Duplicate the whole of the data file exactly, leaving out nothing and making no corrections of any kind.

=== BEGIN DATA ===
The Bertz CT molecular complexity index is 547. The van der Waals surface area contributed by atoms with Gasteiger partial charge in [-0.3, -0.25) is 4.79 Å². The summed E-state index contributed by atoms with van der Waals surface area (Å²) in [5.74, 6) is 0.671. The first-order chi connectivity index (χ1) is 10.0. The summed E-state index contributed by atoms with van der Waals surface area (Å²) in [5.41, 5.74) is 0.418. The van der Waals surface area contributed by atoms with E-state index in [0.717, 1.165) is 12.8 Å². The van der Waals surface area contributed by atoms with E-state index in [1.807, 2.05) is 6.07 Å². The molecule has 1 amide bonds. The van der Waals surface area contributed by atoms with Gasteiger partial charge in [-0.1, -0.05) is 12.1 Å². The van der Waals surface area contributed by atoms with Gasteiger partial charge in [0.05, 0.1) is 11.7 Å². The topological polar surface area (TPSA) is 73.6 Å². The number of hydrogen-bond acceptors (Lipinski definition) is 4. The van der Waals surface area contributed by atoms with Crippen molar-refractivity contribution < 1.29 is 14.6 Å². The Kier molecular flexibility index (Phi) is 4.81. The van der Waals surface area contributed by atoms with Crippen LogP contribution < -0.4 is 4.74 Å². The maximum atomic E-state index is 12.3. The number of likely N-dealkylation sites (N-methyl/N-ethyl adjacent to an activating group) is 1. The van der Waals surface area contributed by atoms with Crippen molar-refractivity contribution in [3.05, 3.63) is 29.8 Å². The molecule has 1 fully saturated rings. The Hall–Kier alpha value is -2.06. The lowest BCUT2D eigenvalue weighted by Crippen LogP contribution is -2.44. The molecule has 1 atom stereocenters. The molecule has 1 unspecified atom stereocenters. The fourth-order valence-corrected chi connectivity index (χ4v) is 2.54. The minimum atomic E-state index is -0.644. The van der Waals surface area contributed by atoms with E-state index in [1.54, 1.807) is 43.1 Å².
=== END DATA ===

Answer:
The Bertz CT molecular complexity index is 547. The van der Waals surface area contributed by atoms with Gasteiger partial charge in [-0.3, -0.25) is 4.79 Å². The summed E-state index contributed by atoms with van der Waals surface area (Å²) in [5.74, 6) is 0.671. The first-order chi connectivity index (χ1) is 10.0. The summed E-state index contributed by atoms with van der Waals surface area (Å²) in [5.41, 5.74) is 0.418. The van der Waals surface area contributed by atoms with E-state index in [0.717, 1.165) is 12.8 Å². The van der Waals surface area contributed by atoms with E-state index in [1.807, 2.05) is 6.07 Å². The molecule has 1 amide bonds. The van der Waals surface area contributed by atoms with Gasteiger partial charge in [-0.1, -0.05) is 12.1 Å². The van der Waals surface area contributed by atoms with Gasteiger partial charge in [0.05, 0.1) is 11.7 Å². The topological polar surface area (TPSA) is 73.6 Å². The number of hydrogen-bond acceptors (Lipinski definition) is 4. The van der Waals surface area contributed by atoms with Crippen molar-refractivity contribution < 1.29 is 14.6 Å². The Kier molecular flexibility index (Phi) is 4.81. The van der Waals surface area contributed by atoms with Crippen LogP contribution < -0.4 is 4.74 Å². The maximum atomic E-state index is 12.3. The number of likely N-dealkylation sites (N-methyl/N-ethyl adjacent to an activating group) is 1. The van der Waals surface area contributed by atoms with Crippen molar-refractivity contribution in [3.05, 3.63) is 29.8 Å². The molecule has 1 fully saturated rings. The Hall–Kier alpha value is -2.06. The lowest BCUT2D eigenvalue weighted by Crippen LogP contribution is -2.44. The molecule has 1 atom stereocenters. The molecule has 1 unspecified atom stereocenters. The fourth-order valence-corrected chi connectivity index (χ4v) is 2.54. The minimum atomic E-state index is -0.644. The van der Waals surface area contributed by atoms with E-state index in [1.54, 1.807) is 43.1 Å².